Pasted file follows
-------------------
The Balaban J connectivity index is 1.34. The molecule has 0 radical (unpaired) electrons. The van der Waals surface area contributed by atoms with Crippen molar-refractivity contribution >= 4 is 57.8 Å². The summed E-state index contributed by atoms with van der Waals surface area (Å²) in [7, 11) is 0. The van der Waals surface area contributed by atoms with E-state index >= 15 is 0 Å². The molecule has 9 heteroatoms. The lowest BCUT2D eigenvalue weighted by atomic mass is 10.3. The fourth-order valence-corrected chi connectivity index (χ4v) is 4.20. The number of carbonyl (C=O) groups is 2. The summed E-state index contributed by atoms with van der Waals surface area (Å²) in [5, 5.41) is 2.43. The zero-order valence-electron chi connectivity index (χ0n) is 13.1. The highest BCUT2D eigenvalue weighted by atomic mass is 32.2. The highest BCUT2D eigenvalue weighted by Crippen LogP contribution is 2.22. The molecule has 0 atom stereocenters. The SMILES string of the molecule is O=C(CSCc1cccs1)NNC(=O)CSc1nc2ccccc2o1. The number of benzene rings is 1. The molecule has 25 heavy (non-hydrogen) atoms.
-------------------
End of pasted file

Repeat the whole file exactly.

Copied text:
The Balaban J connectivity index is 1.34. The molecule has 0 radical (unpaired) electrons. The van der Waals surface area contributed by atoms with Crippen molar-refractivity contribution >= 4 is 57.8 Å². The summed E-state index contributed by atoms with van der Waals surface area (Å²) in [7, 11) is 0. The van der Waals surface area contributed by atoms with E-state index >= 15 is 0 Å². The molecule has 9 heteroatoms. The lowest BCUT2D eigenvalue weighted by atomic mass is 10.3. The fourth-order valence-corrected chi connectivity index (χ4v) is 4.20. The number of carbonyl (C=O) groups is 2. The summed E-state index contributed by atoms with van der Waals surface area (Å²) in [5, 5.41) is 2.43. The zero-order valence-electron chi connectivity index (χ0n) is 13.1. The highest BCUT2D eigenvalue weighted by atomic mass is 32.2. The highest BCUT2D eigenvalue weighted by Crippen LogP contribution is 2.22. The molecule has 0 atom stereocenters. The SMILES string of the molecule is O=C(CSCc1cccs1)NNC(=O)CSc1nc2ccccc2o1. The number of benzene rings is 1. The molecule has 25 heavy (non-hydrogen) atoms.